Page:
FTC Issues FY 2012 Patent Settlement Report; Says a Record Number of Agreements Filed With “Pay-for-Delay” Potential

January 17, 2013

By Kurt R. Karst –      

The Federal Trade Commission (“FTC”) has announced the release of its annual summary of agreements (a.k.a. “drug patent settlement agreements,” “reverse payment agreements” or “pay-for-delay agreements”) filed with the Commission during the last fiscal year (Fiscal Year 2012): “Agreements Filed with the Federal Trade Commission under the Medicare Prescription Drug, Improvement, and Modernization Act of 2003.”  According to the FTC Staff Report, FY 2012 saw 140 final patent settlement agreements filed with the Commission, which is a decrease from the FY 2011 high of 156 agreements.  Forty (40) of the 140 agreements reportedly “contained a payment to a generic manufacturer and also restricted the generic’s ability to market its product,” thereby making them “potential pay-for-delay deals.”  In addition, 43 of the agreements reportedly involved ANDA sponsors eligible for 180-day exclusivity.  Below is a table from the FTC Staff Report showing how the FY 2012 figures stack up against the numbers from previous years.  (Our post on the FY 2011 report is here.)

Almost one half (19) of the agreements tagged by the FTC as “potential pay-for-delay deals” reportedly involved a so-called “No-AG,” or no Authorized Generic, agreement under which a brand-name drug company agrees not to launch an authorized generic to compete with a generic version of the product approved under an ANDA.  As we previously reported, in December 2012, the U.S. District Court for the District of New Jersey ruled in a case concerning LAMICTAL (lamotrigine) that “No-AG” agreements are not “reverse payments” subject to antitrust scrutiny.  Another case also before the U.S. District Court for the District of New Jersey, but involving EFFEXOR XR (venlafaxine HCl) Extended-release Tablets, has been stayed.

We’re always curious to see the FTC’s breakdown of the numbers each year, and particularly this year with the U.S. Supreme Court slated to hear Federal Trade Commission v. Watson Pharmaceuticals, Inc. (Docket No. 12-416), a drug patent settlement agreement case involving ANDROGEL (testosterone gel) (see our previous post here).  The case stems from a Complaint filed by the FTC alleging that Solvay and certain generic drug companies violated various federal antitrust laws when they agreed to dismiss patent infringement litigation in exchange for a profit-sharing arrangement and provided the generic competitors would not launch their generic versions of ANDROGEL until 2015.  The U.S. District Court for the Northern District of Georgia found that the settlements are not an unreasonable restraint of trade under applicable law and that the FTC failed to state an antitrust claim.  In affirming the district court decision, the U.S. Court of Appeals for the Eleventh Circuit held that, “absent sham [patent] litigation or fraud in obtaining the patent, a reverse payment settlement is immune from antitrust attack so long as its anticompetitive effects fall within the scope of the exclusionary potential of the patent.” 

The U.S. Supreme Court has not yet decided whether or not to grant certiorari in Merck & Co., Inc. v. Louisiana Wholesale Drug Company, Inc. (Docket Nos. 12-245) and Upsher-Smith Laboratories, Inc. v. Louisiana Wholesale Drug Company, Inc. (Docket No. 12-265) concerning K-DUR (potassium chloride).  The K-DUR cases are on appeal after the U.S. Court of Appeals for the Third Circuit rejected in July 2012 in In re K-Dur Antitrust Litig., 686 F.3d 197 (3d Cir. 2012), the so-called “scope of the patent test” when considering whether drug patent settlement agreements involving cash payments and early entry dates violate the antitrust laws, and instead applied a “quick look rule of reason” analysis.  Under that analysis, “the finder of fact must treat any payment from a patent holder to a generic patent challenger who agrees to delay entry into the market as prima facie evidence of an unreasonable restraint of trade, which could be rebutted by showing that the payment (1) was for a purpose other than delayed entry or (2) offers some pro-competitive benefit.”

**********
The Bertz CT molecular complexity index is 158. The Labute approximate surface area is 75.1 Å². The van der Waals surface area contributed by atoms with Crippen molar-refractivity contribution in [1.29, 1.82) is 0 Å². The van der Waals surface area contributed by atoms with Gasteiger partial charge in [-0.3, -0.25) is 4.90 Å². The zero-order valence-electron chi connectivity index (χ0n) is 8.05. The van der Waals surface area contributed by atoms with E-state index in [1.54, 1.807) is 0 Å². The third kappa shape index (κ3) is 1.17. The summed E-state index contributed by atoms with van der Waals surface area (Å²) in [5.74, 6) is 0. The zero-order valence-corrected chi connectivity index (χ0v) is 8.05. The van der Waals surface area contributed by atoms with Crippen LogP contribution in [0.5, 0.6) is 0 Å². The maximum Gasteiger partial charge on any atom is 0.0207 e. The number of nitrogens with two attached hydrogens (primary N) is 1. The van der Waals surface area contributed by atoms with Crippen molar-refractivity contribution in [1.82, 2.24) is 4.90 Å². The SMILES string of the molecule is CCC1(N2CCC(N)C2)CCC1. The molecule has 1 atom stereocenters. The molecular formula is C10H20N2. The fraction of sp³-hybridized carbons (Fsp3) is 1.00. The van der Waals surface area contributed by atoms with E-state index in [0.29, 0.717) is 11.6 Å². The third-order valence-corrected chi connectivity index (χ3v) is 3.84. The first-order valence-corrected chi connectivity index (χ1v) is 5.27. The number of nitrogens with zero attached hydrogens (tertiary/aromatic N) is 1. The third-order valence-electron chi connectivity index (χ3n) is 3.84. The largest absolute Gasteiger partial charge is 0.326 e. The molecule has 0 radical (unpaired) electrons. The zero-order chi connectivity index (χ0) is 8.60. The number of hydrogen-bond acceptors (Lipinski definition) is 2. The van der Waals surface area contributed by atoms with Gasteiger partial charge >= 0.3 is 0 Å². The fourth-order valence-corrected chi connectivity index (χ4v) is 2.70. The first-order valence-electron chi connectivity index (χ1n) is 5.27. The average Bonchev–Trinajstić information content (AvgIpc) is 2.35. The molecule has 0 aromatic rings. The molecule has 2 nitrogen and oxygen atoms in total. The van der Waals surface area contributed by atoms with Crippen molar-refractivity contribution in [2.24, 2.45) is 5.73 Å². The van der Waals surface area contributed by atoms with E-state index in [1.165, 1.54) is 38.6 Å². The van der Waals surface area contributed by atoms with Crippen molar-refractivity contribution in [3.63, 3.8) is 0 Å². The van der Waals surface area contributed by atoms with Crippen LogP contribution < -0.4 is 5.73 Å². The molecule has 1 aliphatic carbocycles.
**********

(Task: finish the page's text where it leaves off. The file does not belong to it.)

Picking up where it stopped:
Although there has been quite a bit of activity in the courts as of late concerning drug patent settlement agreements, Congress has been relatively quiet after years of mulling (and ultimately not passing) multiple proposals to restrict (or effectively ban) such settlement agreements (see our FDA Legislation Tracker).  Perhaps the FTC Staff Report will bring out a new legislative proposal or cause some member of Congress to brush the dust off of an old proposal.  Or maybe Congress is sitting tight waiting to see how the U.S. Supreme Court tackles the issue.     


  • The Generic Pharmaceutical Association (“GPhA”) issued a press release responding to the FTC Staff Report, saying that “[t]he FTC is wrong on the facts, wrong on the public policy and wrong on the law. If successful, the FTC position would dramatically undermine the law of the land and cost patients and consumers billions of dollars every year.”  Instead, as in previous responses to FTC Staff Reports on drug patent settlement agreements, GPhA points to two analyses – one from the Royal Bank of Canada and another from Jonathan Orszag, former Director of the Office of Policy and Strategic Planning and member of President Clinton’s National Economic Council – to support the proposition that patent settlement agreements are pro-competitive and increase opportunities for consumer savings.
  • Senators Amy Klobuchar (D-MN) and Chuck Grassley (R-IA) issued a press release saying that they plan to renew efforts to end drug patent settlement agreements.  Both Senators cosponsored the Preserve Access to Affordable Generics Act introdiced in the 112th Congress.